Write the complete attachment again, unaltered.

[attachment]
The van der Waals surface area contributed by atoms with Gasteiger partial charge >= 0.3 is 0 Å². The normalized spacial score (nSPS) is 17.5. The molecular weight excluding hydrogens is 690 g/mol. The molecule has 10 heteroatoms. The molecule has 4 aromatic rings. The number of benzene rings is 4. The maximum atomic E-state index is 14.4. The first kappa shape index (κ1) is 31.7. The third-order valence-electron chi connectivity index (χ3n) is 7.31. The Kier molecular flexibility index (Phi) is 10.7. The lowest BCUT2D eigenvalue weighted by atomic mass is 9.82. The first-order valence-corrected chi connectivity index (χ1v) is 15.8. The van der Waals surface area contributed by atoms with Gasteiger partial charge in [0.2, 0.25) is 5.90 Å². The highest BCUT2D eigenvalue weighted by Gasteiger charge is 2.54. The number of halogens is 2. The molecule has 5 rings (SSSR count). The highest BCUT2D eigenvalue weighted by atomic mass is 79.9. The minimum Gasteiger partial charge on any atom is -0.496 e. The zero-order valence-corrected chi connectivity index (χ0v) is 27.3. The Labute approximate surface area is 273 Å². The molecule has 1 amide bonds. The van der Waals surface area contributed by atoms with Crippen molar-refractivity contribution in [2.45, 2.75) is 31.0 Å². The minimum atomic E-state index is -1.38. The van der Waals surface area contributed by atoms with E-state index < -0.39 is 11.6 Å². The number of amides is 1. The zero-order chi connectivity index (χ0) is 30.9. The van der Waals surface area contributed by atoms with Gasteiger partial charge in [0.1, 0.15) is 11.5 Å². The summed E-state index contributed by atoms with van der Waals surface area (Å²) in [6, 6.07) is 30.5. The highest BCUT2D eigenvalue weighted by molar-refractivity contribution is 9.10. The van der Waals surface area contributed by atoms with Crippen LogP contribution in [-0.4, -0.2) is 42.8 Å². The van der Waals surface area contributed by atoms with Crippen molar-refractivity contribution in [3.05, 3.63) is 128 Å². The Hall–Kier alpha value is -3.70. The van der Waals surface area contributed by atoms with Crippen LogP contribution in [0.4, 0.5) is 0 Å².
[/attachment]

The van der Waals surface area contributed by atoms with Gasteiger partial charge >= 0.3 is 0 Å². The normalized spacial score (nSPS) is 17.5. The molecular weight excluding hydrogens is 690 g/mol. The molecule has 10 heteroatoms. The molecule has 4 aromatic rings. The number of benzene rings is 4. The maximum atomic E-state index is 14.4. The first kappa shape index (κ1) is 31.7. The third-order valence-electron chi connectivity index (χ3n) is 7.31. The Kier molecular flexibility index (Phi) is 10.7. The lowest BCUT2D eigenvalue weighted by atomic mass is 9.82. The first-order valence-corrected chi connectivity index (χ1v) is 15.8. The van der Waals surface area contributed by atoms with Gasteiger partial charge in [0.2, 0.25) is 5.90 Å². The highest BCUT2D eigenvalue weighted by Gasteiger charge is 2.54. The number of halogens is 2. The molecule has 5 rings (SSSR count). The highest BCUT2D eigenvalue weighted by atomic mass is 79.9. The minimum Gasteiger partial charge on any atom is -0.496 e. The zero-order valence-corrected chi connectivity index (χ0v) is 27.3. The Labute approximate surface area is 273 Å². The molecule has 1 amide bonds. The van der Waals surface area contributed by atoms with Crippen molar-refractivity contribution in [2.45, 2.75) is 31.0 Å². The minimum atomic E-state index is -1.38. The van der Waals surface area contributed by atoms with E-state index < -0.39 is 11.6 Å². The number of amides is 1. The zero-order chi connectivity index (χ0) is 30.9. The van der Waals surface area contributed by atoms with Gasteiger partial charge in [0.1, 0.15) is 11.5 Å². The summed E-state index contributed by atoms with van der Waals surface area (Å²) in [6, 6.07) is 30.5. The highest BCUT2D eigenvalue weighted by molar-refractivity contribution is 9.10. The van der Waals surface area contributed by atoms with Crippen LogP contribution in [-0.4, -0.2) is 42.8 Å². The van der Waals surface area contributed by atoms with Crippen molar-refractivity contribution in [3.05, 3.63) is 128 Å². The Hall–Kier alpha value is -3.70. The van der Waals surface area contributed by atoms with Crippen LogP contribution in [0.4, 0.5) is 0 Å².